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Radiotherapy treatment

External radiotherapy uses high energy waves similar to x-rays to kill cancer cells. Read about when and how you have radiotherapy.

You can't feel external radiotherapy when you have it. But a course of radiotherapy usually has some side effects.

You have radiotherapy in a hospital radiotherapy department. Some hospitals have rooms near the hospital you can stay in if you have a long way to travel.

You go to the radiotherapy department from your ward if you’re already in hospital.

When you have it

You might have radiotherapy to: 

  • get rid of anal cancer - this is usually in combination with chemotherapy and is called chemoradiotherapy
  • relieve the symptoms of advanced anal cancer (such as pain) and control it for a period of time - this is called palliative radiotherapy


This is the main treatment for early stage anal cancer. Doctors know from research that this is a better treatment for anal cancer than surgery. If chemoradiotherapy is succesful, you won't need a permanent colostomy.

If you have radiotherapy with chemotherapy, you usually have treatment each weekday over 5 to 6 weeks. Each treatment lasts around 25 minutes.

Palliative radiotherapy

You generally have a short course of radiotherapy over a few days to control the symptoms of anal cancer. 

The radiotherapy room

Radiotherapy machines are very big and can be daunting at first. Some are fixed in one position, but others rotate around your body.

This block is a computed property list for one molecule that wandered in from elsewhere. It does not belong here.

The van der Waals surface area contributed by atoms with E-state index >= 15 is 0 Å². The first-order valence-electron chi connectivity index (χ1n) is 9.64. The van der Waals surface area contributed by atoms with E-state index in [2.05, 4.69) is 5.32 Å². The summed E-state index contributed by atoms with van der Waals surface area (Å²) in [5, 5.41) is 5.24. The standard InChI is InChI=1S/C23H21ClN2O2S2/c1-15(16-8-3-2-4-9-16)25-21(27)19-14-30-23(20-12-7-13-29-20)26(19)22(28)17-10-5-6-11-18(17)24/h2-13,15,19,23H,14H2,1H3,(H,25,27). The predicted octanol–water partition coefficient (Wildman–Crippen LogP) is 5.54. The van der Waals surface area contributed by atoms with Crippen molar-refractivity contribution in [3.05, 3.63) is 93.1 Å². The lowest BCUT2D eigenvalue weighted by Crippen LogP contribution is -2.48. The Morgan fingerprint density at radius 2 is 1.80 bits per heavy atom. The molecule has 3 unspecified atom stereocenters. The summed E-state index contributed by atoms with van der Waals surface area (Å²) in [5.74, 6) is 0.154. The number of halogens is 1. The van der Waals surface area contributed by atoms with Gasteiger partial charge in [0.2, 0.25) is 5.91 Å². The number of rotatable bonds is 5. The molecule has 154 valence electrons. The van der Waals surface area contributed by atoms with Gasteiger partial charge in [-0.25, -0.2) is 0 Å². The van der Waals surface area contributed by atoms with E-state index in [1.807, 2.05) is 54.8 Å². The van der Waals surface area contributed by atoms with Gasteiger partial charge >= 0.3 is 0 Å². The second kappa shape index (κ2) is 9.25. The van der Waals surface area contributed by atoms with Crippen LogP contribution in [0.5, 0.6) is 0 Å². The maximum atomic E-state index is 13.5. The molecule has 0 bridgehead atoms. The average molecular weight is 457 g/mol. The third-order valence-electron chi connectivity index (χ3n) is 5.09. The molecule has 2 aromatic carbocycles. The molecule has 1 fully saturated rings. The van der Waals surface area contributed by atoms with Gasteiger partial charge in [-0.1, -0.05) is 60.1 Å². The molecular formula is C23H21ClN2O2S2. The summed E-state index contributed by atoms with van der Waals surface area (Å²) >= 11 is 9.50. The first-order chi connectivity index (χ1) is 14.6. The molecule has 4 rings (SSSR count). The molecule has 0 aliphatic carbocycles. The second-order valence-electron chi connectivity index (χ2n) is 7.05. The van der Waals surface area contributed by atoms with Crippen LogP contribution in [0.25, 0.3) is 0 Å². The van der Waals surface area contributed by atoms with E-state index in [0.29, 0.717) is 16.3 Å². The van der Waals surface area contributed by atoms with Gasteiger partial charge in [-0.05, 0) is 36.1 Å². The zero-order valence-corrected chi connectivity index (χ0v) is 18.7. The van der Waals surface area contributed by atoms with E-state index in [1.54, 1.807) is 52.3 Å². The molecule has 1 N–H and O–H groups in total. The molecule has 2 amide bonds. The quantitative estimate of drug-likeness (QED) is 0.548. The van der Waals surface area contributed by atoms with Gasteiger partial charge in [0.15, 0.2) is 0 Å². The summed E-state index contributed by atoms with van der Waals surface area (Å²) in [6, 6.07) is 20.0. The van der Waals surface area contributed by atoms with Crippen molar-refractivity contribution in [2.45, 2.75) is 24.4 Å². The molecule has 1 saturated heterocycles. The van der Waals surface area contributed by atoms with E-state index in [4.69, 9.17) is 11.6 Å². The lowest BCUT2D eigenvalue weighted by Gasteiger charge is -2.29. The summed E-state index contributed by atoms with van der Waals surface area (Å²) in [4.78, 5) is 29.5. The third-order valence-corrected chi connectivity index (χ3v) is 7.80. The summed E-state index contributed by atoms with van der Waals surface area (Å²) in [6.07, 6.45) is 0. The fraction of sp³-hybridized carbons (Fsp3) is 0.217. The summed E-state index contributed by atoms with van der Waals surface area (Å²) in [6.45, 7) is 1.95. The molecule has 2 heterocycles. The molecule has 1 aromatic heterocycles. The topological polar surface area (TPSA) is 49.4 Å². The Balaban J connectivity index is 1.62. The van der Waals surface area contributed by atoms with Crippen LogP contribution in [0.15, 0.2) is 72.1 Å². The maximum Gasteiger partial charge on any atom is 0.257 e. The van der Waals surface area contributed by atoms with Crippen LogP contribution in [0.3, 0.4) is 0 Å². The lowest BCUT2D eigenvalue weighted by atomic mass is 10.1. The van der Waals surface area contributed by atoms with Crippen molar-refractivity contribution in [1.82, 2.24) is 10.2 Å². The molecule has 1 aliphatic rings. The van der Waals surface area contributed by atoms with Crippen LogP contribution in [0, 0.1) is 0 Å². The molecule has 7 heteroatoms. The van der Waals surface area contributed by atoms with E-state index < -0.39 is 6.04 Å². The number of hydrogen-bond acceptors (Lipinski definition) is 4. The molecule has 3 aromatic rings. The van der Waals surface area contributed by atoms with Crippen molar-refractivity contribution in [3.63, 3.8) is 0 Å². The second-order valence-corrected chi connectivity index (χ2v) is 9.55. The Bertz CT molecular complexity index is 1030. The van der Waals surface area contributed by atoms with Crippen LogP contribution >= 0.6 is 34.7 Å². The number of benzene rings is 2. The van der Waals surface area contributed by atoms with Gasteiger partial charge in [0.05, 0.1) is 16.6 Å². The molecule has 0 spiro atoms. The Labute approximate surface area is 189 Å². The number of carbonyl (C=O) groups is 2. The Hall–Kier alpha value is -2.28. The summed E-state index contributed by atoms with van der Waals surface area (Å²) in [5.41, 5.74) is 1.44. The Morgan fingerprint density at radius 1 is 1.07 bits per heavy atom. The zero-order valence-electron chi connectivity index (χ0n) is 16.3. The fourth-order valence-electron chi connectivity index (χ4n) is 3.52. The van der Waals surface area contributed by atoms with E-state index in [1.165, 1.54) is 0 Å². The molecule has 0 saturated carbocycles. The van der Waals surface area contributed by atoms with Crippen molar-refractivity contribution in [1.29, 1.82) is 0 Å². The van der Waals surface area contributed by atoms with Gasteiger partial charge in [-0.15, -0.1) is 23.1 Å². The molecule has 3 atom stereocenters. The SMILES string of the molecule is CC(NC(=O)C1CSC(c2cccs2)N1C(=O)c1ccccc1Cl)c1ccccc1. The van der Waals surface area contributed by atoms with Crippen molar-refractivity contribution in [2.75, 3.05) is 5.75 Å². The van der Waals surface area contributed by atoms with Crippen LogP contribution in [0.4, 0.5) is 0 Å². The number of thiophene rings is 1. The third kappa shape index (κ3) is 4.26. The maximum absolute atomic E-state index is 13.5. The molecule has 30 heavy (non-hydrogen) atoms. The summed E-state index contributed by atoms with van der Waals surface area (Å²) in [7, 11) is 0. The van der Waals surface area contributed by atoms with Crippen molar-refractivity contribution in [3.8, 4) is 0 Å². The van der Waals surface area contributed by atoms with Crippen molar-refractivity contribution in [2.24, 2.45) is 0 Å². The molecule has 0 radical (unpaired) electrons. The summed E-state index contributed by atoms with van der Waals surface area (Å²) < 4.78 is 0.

Before you start treatment your radiographers explain what you'll see and hear. In some departments the treatment rooms have docks for you to plug in music players. So you can listen to your own music.


Before each treatment session

The radiographers help you to get into the treatment couch. You may need to raise the arms over your head.

The radiographers line up the radiotherapy machine using the marks on your body. Once you are in the right position, they leave you in the room.

During the treatment

You need to lie very still. The machine makes whirring and beeping sounds. You can't feel the radiotherapy when you have the treatment. 

Your radiographers watch and listen to you on a CCTV screen in the next room. They might ask you to hold your breath or take shallow breaths at times. Tell them if you need to move or want the machine to stop.

You won't be radioactive

External radiotherapy doesn't make you radioactive. It's safe to be with other people throughout your course of treatment.

Travelling to radiotherapy appointments

Tell the radiotherapy department staff if you prefer treatment at a particular time of day. They can try to arrange this.

Radiotherapy can make you tired, especially if you have a long journey. You could ask a family member or friend to drive you to the hospital a couple of times a week. 

Car parking can be difficult at hospitals. It’s worth asking the radiotherapy unit staff:

  • if they can give you a hospital parking permit
  • about discounted parking rates
  • where you can get help with travel fares
  • for tips on free places to park nearby

The radiotherapy staff can usually help to arrange transport for you if you need it. Some hospitals have their own drivers or can arrange ambulances. Some charities offer hospital transport.

Side effects of treatment

Side effects of radiotherapy for anal cancer can include feeling tired, sore skin around the anus and groin, or bladder irritation. You may also need to open your bowels frequently, or may feel sick.

Last reviewed: 
07 Jun 2016
  • Neoplasms of anal canal and perianal skin
    D. Leonard and others
    Clinical Colon Rectal Surgery. 2011 Mar;24(1):54-63.

  • Anal cancer: ESMO-ESSO-ESTRO Clinical Practice Guidelines for diagnosis, treatment and follow-up
    R. Glynne-Jones and others
    Annals of Oncology 2014. 25 (Supplement 3)

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